Give developers a device with more capability or capacity than they need and what happens? They find a way to put that surplus to work.

Microcomputers in particular have been a stimulus for on-going product improvements, and in the case of drive design, today's faster and more powerful chips have finally led to a drive that not only runs motors, but also executes functions usually found on nano and micro PLCs.

A logical step up

Contrary to what you might think, the code needed to program a microcomputer for motor control doesn't take up much space. "Programmers have learned to use a small amount of memory and processor functions to do some of the "gee-whiz" motor control features that have come out in the last few years," says Roddy Yates, drive specialist, Baldor Electric Co., Fort Smith, Ark. "Which means, as chips improve, there's more memory for developers to take advantage of, and they're using that memory to add programmable functions, more elaborate I/O features, and special software that enables greater machine control."

Drive-plcs differ slightly from other drives. They are usually general- purpose ac inverters (although you'll find among them all drive types including servos and vector drives) with additional digital and analog inputs and outputs and a few counters and timers.

Because drives typically don't use all of their inputs and outputs in an application, anywhere from one to ten are available for other uses. With optional plug-in cards they can link up to 30 I/O points. At current chip speeds, any more degrades the microcontroller's ability to execute drive functions.

Drive-plcs handle sequential functions. You program them just as you would an ordinary drive through an attached keypad or a PC.

The microcontroller includes operating system software that uses multipliers, adders, subtractors, and flip-flops to execute PLC-type instructions. Each drive manufacturer uses its own operating system.

PLC programming knowledge, however, is not needed. Most systems either prompt you to enter parameters or select among menu choices, linking functions as you go along. A few versions take a different approach, requiring you to program in IF-THEN statements.

Typically, the maximum number of instructions you can link in a sequence is 32. A few systems offer more complex programming in that they let you put in conditional branching.

In the coming months, the programming language will likely become an issue. Right now, there is no standard language for coding driveplcs. Most drive manufacturers agree such a language is needed; they just don't agree on which one it should be.

Expanding flexibility

By incorporating programmable controller functions, a drive-plc can take several actions. For example, it can read data from a machine, calculate, and then directly apply the results to command actions in the drive controller. It's your option whether you also want the drive to report the results to an upper level operator interface and control system to indicate it has taken an action. On the other hand, it could send the data to a higher level PLC for analysis and wait for instructions, as might be the case with separate drives and controllers.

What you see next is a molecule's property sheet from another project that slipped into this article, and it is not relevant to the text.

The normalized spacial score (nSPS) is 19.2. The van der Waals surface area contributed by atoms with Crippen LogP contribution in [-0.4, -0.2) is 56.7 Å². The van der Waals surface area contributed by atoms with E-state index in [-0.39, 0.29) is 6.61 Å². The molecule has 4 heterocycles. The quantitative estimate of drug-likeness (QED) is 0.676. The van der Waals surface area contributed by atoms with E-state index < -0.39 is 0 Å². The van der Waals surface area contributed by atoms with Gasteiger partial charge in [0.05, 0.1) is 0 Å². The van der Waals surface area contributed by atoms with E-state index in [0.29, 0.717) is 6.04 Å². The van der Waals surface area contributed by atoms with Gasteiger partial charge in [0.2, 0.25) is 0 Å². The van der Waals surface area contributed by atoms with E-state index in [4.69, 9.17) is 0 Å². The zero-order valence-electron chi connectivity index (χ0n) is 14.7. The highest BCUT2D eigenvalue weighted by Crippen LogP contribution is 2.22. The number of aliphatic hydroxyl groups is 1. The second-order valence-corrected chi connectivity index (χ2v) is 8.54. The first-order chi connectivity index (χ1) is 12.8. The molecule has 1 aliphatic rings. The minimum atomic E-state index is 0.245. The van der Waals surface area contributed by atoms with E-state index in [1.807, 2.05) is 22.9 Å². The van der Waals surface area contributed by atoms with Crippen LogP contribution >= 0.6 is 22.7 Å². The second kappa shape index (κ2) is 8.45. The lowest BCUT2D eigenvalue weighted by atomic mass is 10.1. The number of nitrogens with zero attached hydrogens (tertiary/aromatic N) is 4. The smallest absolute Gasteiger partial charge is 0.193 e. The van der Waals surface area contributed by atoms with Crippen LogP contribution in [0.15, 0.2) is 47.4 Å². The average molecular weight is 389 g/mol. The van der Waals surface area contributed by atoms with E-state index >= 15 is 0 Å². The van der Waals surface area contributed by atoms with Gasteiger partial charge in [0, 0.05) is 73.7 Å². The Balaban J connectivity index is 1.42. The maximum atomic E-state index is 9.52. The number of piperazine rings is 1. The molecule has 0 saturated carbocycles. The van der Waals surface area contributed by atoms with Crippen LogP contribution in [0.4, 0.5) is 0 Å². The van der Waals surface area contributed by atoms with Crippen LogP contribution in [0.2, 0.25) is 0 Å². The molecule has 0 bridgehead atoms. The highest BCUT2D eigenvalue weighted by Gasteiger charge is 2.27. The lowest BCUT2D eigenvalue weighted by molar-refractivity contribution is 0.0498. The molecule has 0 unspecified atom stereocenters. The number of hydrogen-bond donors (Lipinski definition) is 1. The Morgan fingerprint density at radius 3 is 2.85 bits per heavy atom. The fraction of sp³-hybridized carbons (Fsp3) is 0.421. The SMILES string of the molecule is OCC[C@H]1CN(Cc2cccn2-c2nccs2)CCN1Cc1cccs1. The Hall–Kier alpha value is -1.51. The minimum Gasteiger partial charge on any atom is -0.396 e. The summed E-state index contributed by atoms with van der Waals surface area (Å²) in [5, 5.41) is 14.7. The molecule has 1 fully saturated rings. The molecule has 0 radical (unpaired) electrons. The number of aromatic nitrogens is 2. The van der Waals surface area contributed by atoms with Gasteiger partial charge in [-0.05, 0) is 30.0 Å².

"Drive-plcs are not PLCs yet," says Joe Zoll, marketing manager, Siemens Energy and Automation, Alpharetta, Ga. "But, because of the number of I/O and their instruction set, there's a definite overlap with nano and micro PLCs." Relatively simple control needs that have been met by smaller PLCs are doable by drives with plc capability instead. These needs include start and stop functions (even E-stop), motions or machine actions based on simple sensor input, and some positioning functions, such as those used in flying shears, cut-to-length, and robot control. And at least one manufacturer is including PLC capability into its high-end drives. Thus, drives can now offer motion and PLC capability which PLCs don't because they lack the scan speed and position feedback interfaces.

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Speedy convenience

In the motion world, every movement counts. It either adds to or subtracts from the bottom line. Increasingly, though, another dimension is working its way into the equation. It's the attribute known as convenience.

In the near future, either separate drives and PLCs or drive-plcs will handle most simple, one to three-axis automation control applications. In the majority of these tasks, your choice of separate or combined systems comes down to convenience. Is it easier to wire a sensor to a PLC or drive I/O? The answer will likely depend on the sensor's location. Do you want to write a PLC program or are you more comfortable with programming drives? Would the PLC and the drive operate more efficiently if one controlled some functions and the other device handled the rest? Drive-plcs can either eliminate the need, and therefore the cost, for some PLCs, or they free these controllers for other tasks.

In addition to optimizing device operation, the choice will also involve hardware considerations. Drive-plcs eliminate duplicate power supplies and redundant I/O, as well as require far less panel space, says Casey Jones, electrical products marketing manager with Sumitomo Machinery Corp., Chesapeake, Va.